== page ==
Managing the Change: Perimenopause and Menopause -- Christiane Northrup, MD -- 06/26/02
WebMD Live Events Transcript
Dreading menopause? Don't! According to Christiane Northrup, MD, "the menopausal transition is actually a profound developmental stage" that "ushers in the springtime of the second half of life." She joined us on June 26, 2002 to answer questions about perimenopause and menopause.
The opinions expressed herein are the guest's alone. If you have questions about your health, you should consult your personal physician. This event is meant for informational purposes only.
Moderator: Hello, Dr. Northrup. Welcome back to WebMD Live. We have so many questions for you today. Let's get started.
Member: My question is how to avoid UTIs during perimenopause. Is there a connection between UTIs and thinning vaginal tissue? My "creative way of releasing my sexual energy" isn't working.
Northrup: What happens is the outer 1/3 of the urethra, the tube that goes from the bladder to the outside world, is estrogen sensitive. And when estrogen levels fluctuate, this tissue can get irritated. There are a couple of ways to go about treating the problem:
1) Increase foods that have safe estrogenic effects (soy food). You would need six servings a day. And colorful foods like blueberries and cantaloupe.
2) Depending on the severity of the problem, you can just use estriol or estradiol vaginal cream, just a little dab in the upper vagina at about 12 o'clock (in vaginal circle). After a week or two of daily use, the tissue will thicken and the urinary tract symptoms will go away.
Over the long haul, though, changing your diet and using a high-dose soy can often do the same thing. It depends on how many hormones your body makes (health of ovaries and adrenals is what determines this). But this is easy to treat. No one should have to suffer from this.
Member: I began taking HRT about eight years ago to alleviate nights of poor sleep and increasing occurrences of hot flashes. Gratefully, my periods ceased completely within two years or so, but I seem to perspire so easily nowadays -- just trying to blow-dry my hair or the make the bed -- even eating a meal makes me flush and my nose run. I take very small doses of Lipitor and Synthroid daily. What makes me so hot all the time?
Northrup: We know that hot flashes are essentially from some shift in brain chemicals known as neurotransmitters. And any kind of physical activity can increase them, but they are mostly related to emotional stress. In studies done on hot flashes, there is a 90% response rate from meditating 20 minutes twice per day. And most women notice if they are at a spa and eating a whole-food diet -- in a controlled environment -- their hot flashes are much less.
In the real world we react to things, and when you get past menopause, many women are more sensitive to changes in their environment. The usual treatments that work are things like a 1/4 teaspoon of natural progesterone cream on the skin once per day (about 30 mg), and it's been shown to relieve hot flashes; taking soy as a whole food can decrease hot flashes; and of course the gold standard for decreasing hot flashes is HRT of some kind, usually including estrogen. There are multiple ways to relieve hot flashes, and ultimately you need to choose the one that seems like it's most sympatico with your belief system or lifestyle. I'm a big fan of acupuncture and Chinese herbs -- one of the most effective modalities for treating hot flashes.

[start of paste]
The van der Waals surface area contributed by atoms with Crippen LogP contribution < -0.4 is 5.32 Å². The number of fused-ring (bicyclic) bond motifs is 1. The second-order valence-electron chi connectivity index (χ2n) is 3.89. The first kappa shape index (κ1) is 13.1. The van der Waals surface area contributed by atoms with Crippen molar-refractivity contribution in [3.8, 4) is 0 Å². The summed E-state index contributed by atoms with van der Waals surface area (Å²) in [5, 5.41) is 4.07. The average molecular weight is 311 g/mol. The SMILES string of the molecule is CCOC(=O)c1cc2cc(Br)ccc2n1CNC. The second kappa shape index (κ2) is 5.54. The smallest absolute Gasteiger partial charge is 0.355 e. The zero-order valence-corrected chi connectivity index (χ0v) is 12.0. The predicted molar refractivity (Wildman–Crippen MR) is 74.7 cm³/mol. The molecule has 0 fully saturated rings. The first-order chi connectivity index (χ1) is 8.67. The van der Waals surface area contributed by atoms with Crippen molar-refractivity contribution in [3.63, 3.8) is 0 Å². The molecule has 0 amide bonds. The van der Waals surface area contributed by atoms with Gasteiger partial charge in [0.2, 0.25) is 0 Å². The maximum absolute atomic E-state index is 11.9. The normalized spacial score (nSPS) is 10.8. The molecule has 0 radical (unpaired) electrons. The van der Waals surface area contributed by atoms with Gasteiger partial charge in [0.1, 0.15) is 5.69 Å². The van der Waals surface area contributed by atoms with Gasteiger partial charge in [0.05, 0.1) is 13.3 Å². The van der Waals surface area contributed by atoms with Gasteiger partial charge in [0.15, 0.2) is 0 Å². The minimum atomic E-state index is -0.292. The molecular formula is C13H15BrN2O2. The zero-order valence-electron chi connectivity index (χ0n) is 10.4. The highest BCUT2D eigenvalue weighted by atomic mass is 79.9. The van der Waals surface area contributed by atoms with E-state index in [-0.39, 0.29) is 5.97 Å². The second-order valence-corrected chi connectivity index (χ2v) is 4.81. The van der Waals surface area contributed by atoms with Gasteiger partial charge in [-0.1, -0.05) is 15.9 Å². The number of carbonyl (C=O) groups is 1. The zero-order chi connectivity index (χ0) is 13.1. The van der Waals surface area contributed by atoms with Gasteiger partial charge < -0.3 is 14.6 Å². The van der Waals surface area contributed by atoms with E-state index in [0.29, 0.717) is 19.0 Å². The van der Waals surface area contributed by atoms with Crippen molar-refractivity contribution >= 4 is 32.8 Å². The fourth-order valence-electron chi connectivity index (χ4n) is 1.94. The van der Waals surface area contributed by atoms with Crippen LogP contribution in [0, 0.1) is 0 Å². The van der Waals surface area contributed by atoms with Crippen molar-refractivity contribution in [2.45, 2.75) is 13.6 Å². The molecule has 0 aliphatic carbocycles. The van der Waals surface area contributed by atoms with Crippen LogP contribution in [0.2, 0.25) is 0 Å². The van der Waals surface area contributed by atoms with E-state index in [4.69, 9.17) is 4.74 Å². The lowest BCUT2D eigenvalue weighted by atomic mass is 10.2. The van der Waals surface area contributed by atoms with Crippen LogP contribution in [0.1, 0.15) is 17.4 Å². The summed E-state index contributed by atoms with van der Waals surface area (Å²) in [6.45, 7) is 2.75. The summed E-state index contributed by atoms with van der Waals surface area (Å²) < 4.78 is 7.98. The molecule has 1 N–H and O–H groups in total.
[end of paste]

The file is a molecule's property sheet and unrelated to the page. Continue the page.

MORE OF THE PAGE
Women need to know, however, that mild to moderate hot flashes are fairly normal and not life-threatening. They also go away over time.
So perhaps nothing needs to be done. Hot flashes are often made worse by drinking alcohol (particularly red wine) and eating foods containing refined sugar.
Member: What can you do for heavy perimenopausal bleeding?
Northrup: This is such a common problem. And it results from estrogen dominance, usually. And that means that your body is building up more and more endometrial lining inside the uterus, without the progesterone of regular ovulations to do a monthly cleanout in the form of a regular period. What happens is you get the equivalent of a waxy build up on a floor and it comes out at once or at an inconvenient time. It's one of the No. 1 reasons why women have hysterectomies or other surgery at midlife.
There are medical treatments for the problem, including ablation of the lining of the uterus (a day surgery), but it's always best to start with something simple. Changing your diet so that your body will balance hormones naturally is a good place to start. That means cutting back on or eliminating all refined carbohydrate foods (cakes, cookies, candy, white bread, bagels, pasta) -- all the foods easy to grab on the run -- they are almost always loaded with refined carbohydrates laden with fat. They promote estrogen dominance. On the other hand, a diet rich in protein, such as eggs, turkey, fish, tofu, beans, cottage cheese, etc. and moderate in healthy fats will favor hormone balance and also balance brain chemistry so that your mood is better. (Many midlife women follow diets that are high in carbohydrates and too low in fats, and too low in calories -- and that in itself can lead to hormonal imbalance and even depression). Often you can get your periods under control in about a month of healthy whole-food eating.